To truly alleviate poverty, we need change, not charity
SIR Tom Hunter is to be heartily congratulated for again displaying his generosity by donating £7.5 million towards mitigating the effects of poverty (“Scots tycoon’s radical bid to end scourge of child poverty”, The Herald, March 30). It’s a shame, however, that our affluent society is deliberately constructed in a way that enables a few individuals to amass more than they need or could ever spend whilst others live in poverty. Change is actually what is needed, not charity. David J Crawford,
1300 Great Western Road, Glasgow.
THE Scottish National Party/green alliance has long declared that closing the attainment gap and ending child poverty is one of its core aims. Another core aim is to tax the “broadest shoulders” and, as a direct consequence, destroy the incentive to do better. Is it not therefore rather ironic that private enterprise has had to step in to fix the inability of the Snp/greens to achieve what they set out to do?
Sir Tom Hunter may not want to ascribe blame for the need for this financial intervention but it points rather obviously to a failure of the Government’s own child poverty efforts and also highlights the dangers to the poorest in society of taxing free enterprise out of existence.
Will the SNP heed this wake-up call and will the Greens shelve their ruinous tax-raising ideas? Scotland will suffer even more if does not.
Dr Gerald Edwards,
Broom Road, Glasgow.
WE welcome the recognition and inclusion of out of school and holiday childcare in the launch of the first child poverty delivery plan under the Child Poverty Act (Scotland). It has measures to support parental employment and improve children’s inclusion with the potential extension, or lowering the costs for their families, of the provision of after-school and holiday clubs. There is no budget attached to this target yet.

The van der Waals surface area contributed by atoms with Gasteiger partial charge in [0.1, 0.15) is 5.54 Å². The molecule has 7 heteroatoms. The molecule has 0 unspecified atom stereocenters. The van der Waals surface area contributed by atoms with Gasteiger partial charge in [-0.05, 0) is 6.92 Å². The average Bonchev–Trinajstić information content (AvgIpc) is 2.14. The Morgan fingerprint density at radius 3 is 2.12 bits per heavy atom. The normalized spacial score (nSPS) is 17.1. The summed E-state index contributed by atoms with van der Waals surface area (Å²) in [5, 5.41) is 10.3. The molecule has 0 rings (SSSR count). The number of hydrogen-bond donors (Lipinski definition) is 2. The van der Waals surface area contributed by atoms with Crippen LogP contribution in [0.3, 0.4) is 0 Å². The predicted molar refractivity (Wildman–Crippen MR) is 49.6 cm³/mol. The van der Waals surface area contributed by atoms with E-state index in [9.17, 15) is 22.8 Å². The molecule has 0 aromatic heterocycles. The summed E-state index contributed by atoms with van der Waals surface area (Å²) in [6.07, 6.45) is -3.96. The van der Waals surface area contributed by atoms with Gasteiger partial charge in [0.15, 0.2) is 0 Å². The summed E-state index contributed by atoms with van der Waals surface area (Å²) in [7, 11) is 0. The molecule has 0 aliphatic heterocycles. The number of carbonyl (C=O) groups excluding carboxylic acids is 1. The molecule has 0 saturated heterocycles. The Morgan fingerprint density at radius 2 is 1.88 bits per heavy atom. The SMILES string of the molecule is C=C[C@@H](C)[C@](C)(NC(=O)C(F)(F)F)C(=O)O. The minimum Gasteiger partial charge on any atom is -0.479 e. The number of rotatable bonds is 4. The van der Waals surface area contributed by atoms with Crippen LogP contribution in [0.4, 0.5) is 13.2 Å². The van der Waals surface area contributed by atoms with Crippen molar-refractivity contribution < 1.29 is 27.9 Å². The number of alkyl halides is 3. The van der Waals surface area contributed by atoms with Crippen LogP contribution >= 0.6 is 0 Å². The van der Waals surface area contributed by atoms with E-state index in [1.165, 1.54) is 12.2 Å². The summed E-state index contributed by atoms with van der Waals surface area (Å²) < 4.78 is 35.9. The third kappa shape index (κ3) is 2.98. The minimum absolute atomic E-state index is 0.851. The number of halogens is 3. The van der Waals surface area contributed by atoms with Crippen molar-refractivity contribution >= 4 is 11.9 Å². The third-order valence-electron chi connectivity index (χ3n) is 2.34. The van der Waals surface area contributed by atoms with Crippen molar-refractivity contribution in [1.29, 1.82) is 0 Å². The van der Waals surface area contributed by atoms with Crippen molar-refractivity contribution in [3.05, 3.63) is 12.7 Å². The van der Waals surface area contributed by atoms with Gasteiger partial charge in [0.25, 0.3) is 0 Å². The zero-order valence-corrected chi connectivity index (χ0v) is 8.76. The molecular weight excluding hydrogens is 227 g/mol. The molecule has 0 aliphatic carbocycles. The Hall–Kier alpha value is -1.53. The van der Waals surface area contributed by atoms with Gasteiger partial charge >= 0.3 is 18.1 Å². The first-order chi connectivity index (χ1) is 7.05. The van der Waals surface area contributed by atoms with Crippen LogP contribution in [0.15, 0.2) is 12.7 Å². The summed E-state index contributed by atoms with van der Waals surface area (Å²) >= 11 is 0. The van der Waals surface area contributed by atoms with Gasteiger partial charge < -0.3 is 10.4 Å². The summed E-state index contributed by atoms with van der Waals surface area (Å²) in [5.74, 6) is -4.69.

Academic studies have demonstrated that the children who benefit the most from out of school care and activities are those from the lowest income families, yet since out of school care and holiday clubs are not statutory, or funded, they are often not accessible to low-income families (if not in paid work or able to access childcare tax credits). The Scottish Out of School Care Network is working closely with the Scottish Government to assist in the production of a strategic plan in 2018 for out of school and holiday childcare. We hope to see genuine strategic leadership and investment in current and expanded services which ensure low income children know that they matter.
Low income children should be able to access a range of play, care and learning opportunities, delivered by professional staff, so vital to their care and development. There are currently more than
1,000 out of school care services and more than 600 each of holiday clubs and breakfast clubs. We should be careful to extend and support this existing provision to include more children from low income families seamlessly, using the expertise already in place for many years, and avoid a plethora of short-term funded clubs “just for low income children” which could be stigmatising and unstable in terms of ongoing sustainability.